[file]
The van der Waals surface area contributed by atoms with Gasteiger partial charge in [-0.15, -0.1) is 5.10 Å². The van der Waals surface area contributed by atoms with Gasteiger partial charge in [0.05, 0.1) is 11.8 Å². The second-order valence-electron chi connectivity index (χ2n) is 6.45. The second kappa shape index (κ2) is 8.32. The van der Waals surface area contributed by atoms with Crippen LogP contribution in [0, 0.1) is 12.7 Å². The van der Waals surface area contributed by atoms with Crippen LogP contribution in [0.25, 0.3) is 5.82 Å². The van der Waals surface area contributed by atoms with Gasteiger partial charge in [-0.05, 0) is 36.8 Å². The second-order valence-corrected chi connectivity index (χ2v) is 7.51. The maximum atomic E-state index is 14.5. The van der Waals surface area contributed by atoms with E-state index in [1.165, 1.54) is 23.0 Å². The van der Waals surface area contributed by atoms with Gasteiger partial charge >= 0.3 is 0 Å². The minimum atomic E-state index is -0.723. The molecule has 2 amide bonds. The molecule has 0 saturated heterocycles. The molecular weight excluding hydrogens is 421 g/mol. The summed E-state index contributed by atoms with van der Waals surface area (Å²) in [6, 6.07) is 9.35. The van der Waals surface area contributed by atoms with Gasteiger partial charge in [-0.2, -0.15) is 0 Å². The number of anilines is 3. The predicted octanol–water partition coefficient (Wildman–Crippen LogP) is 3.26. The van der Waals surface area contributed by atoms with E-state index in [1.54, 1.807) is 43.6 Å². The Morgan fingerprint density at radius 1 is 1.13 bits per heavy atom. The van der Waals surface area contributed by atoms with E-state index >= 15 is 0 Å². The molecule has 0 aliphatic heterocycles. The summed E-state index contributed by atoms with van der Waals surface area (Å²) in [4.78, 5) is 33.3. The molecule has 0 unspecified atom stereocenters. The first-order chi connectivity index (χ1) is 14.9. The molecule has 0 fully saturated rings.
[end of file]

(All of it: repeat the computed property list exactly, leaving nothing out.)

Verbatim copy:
The van der Waals surface area contributed by atoms with Gasteiger partial charge in [-0.15, -0.1) is 5.10 Å². The van der Waals surface area contributed by atoms with Gasteiger partial charge in [0.05, 0.1) is 11.8 Å². The second-order valence-electron chi connectivity index (χ2n) is 6.45. The second kappa shape index (κ2) is 8.32. The van der Waals surface area contributed by atoms with Crippen LogP contribution in [0, 0.1) is 12.7 Å². The van der Waals surface area contributed by atoms with Crippen LogP contribution in [0.25, 0.3) is 5.82 Å². The van der Waals surface area contributed by atoms with Gasteiger partial charge in [-0.05, 0) is 36.8 Å². The second-order valence-corrected chi connectivity index (χ2v) is 7.51. The maximum atomic E-state index is 14.5. The van der Waals surface area contributed by atoms with E-state index in [1.165, 1.54) is 23.0 Å². The van der Waals surface area contributed by atoms with Gasteiger partial charge >= 0.3 is 0 Å². The minimum atomic E-state index is -0.723. The molecule has 2 amide bonds. The molecule has 0 saturated heterocycles. The molecular weight excluding hydrogens is 421 g/mol. The summed E-state index contributed by atoms with van der Waals surface area (Å²) in [6, 6.07) is 9.35. The van der Waals surface area contributed by atoms with Gasteiger partial charge in [-0.2, -0.15) is 0 Å². The number of anilines is 3. The predicted octanol–water partition coefficient (Wildman–Crippen LogP) is 3.26. The van der Waals surface area contributed by atoms with E-state index in [1.54, 1.807) is 43.6 Å². The Morgan fingerprint density at radius 1 is 1.13 bits per heavy atom. The van der Waals surface area contributed by atoms with E-state index >= 15 is 0 Å². The molecule has 0 aliphatic heterocycles. The summed E-state index contributed by atoms with van der Waals surface area (Å²) in [4.78, 5) is 33.3. The molecule has 0 unspecified atom stereocenters. The first-order chi connectivity index (χ1) is 14.9. The molecule has 0 fully saturated rings.